carving "Thunderbolt" #3: Feets Finished!

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Blog entry by mpounders posted 01-21-2011 07:04 AM 1199 reads 1 time favorited 11 comments Add to Favorites Watch
« Part 2: Starting the Horse Part 3 of carving "Thunderbolt" series Part 4: finishing muscle groups and starting the saddle »

I have spent several days working on the feet and legs and finally have the body ready for glue-up. As mentioned in the previous installment, the body is made of two separate pieces to make it easier to carve certain portions and to orient the grain for strength. It is definitely easier to carve and shape the interior portions of the legs and the legs are one of the more difficult elements to carve. They are somewhat delicate because of the thin-ness and you have to support them carefully when carving to avoid mishaps. There are certain delicate areas, especially the thin section between the fetlock and the hoof. The grain is so short there… is easy to pop the entire hoof off with relative ease! Certain details are necessary to make it look right, whether it is a caricature, stylized, or realistic carving. Legs and hooves and other areas need certain porportions and details. I spent some time researching and gathering different anatomical drawings and photos, even though this will be representing a fiberglass mechanical horse. I have always had a tendency to prefer a lot of details in my work, a hold-over from when I used to draw. I want this horse to have some realistic elements, to represent the realism and excitement that a child’s imagination brings to things when they play. Maybe also to represent how beautiful and magical things can appear, before our maturity demands more sophisticated wonders. In some ways, I am not sure that I want to be a “serious” woodworker…..I have fun with my carvings, and many of them make me smile. I guess we all have some of the children we used to be still inside us, that helps us not always be so serious, that helps us through tougher times.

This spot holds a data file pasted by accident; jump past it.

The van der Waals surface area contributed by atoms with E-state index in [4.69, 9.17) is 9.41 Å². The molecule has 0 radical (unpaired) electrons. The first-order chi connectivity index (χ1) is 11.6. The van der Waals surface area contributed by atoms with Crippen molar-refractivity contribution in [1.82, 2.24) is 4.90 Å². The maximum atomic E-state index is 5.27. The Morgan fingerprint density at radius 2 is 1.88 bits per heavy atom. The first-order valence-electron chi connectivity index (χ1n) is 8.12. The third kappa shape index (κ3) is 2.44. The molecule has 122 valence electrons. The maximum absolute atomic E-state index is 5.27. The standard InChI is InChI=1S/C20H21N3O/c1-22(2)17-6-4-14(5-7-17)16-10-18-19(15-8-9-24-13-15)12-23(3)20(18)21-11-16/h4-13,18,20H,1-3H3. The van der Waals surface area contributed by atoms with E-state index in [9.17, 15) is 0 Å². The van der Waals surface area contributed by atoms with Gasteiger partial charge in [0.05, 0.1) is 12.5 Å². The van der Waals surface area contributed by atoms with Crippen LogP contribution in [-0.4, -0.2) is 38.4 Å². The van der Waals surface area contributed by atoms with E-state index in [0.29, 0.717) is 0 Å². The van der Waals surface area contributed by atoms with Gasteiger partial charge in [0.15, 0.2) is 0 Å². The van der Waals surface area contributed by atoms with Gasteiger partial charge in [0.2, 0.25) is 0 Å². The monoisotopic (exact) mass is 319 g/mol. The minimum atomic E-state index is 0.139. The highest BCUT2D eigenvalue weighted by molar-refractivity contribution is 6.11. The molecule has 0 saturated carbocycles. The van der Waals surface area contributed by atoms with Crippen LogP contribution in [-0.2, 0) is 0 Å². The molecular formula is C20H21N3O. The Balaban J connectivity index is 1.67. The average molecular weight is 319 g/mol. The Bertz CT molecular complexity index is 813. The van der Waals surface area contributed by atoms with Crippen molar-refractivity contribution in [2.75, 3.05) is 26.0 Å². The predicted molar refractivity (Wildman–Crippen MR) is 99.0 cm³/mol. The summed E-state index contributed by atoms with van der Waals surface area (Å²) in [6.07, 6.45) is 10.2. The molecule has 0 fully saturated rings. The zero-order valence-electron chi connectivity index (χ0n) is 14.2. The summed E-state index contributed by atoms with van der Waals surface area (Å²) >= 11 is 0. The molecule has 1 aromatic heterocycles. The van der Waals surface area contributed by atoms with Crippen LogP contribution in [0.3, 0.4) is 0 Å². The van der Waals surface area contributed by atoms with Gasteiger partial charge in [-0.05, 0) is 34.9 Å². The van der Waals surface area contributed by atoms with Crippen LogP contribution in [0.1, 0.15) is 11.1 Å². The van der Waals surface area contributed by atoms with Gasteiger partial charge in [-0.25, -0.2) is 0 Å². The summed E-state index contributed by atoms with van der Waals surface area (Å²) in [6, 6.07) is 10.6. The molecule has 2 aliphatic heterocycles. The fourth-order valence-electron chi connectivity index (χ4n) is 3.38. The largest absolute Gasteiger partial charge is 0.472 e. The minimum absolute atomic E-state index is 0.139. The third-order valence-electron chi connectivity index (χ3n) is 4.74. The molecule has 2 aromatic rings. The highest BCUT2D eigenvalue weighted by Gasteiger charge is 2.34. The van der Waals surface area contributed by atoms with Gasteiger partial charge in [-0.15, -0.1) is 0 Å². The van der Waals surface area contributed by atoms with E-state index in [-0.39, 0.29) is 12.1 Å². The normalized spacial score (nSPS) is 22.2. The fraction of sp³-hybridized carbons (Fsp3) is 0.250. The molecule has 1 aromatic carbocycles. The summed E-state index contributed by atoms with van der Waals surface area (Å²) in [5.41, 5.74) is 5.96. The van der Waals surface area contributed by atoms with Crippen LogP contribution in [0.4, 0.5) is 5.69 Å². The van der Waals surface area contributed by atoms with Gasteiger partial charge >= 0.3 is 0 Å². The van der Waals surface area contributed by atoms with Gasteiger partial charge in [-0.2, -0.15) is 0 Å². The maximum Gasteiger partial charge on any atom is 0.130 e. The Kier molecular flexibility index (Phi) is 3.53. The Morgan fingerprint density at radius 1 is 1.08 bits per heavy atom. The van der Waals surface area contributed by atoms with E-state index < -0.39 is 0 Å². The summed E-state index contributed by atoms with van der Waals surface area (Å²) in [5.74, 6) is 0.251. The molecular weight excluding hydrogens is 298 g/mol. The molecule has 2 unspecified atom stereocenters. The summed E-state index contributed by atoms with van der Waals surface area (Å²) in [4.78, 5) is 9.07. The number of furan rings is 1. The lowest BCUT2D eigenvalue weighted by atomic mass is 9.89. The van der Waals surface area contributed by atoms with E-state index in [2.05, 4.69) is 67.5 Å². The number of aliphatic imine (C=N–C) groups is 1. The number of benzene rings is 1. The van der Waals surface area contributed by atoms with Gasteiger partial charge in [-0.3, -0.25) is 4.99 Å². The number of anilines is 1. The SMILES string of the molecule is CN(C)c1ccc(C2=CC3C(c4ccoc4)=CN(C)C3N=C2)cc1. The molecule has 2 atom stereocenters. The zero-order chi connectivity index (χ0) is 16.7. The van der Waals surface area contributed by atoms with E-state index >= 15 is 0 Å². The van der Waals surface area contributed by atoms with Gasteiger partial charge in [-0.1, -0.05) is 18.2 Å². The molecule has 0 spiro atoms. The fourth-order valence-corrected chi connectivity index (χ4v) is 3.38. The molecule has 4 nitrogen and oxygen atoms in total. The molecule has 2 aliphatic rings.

I’ll be finishing up some of the outside muscle groups when the glue dries and then will be working on the saddle. Thanks for looking!

-- Mike P., Arkansas,

11 comments so far

View twokidsnosleep's profile


1106 posts in 3002 days

#1 posted 01-21-2011 08:22 AM

I am told ,as a child, I had a spring mounted plastic horse I named Thunderbolt and would watch cowboy movies and ride along with them
Great work so far, a horse is a challenge to draw let alone carve

-- Scott "Some days you are the big dog, some days you are the fire hydrant"

View Jordan's profile


1400 posts in 3153 days

#2 posted 01-21-2011 09:02 AM

Love the feet and legs! Okay gimme more.


View Dez's profile


1166 posts in 4106 days

#3 posted 01-21-2011 09:14 AM

“Serious is as serious does” ???
Ever watched a child at play – how serious they are, even if just about having fun!
Looks very good!
Again thanks for the time spent recording this for our benefit.

-- Folly ever comes cloaked in opportunity!

View TJ65's profile


1378 posts in 3078 days

#4 posted 01-21-2011 09:58 AM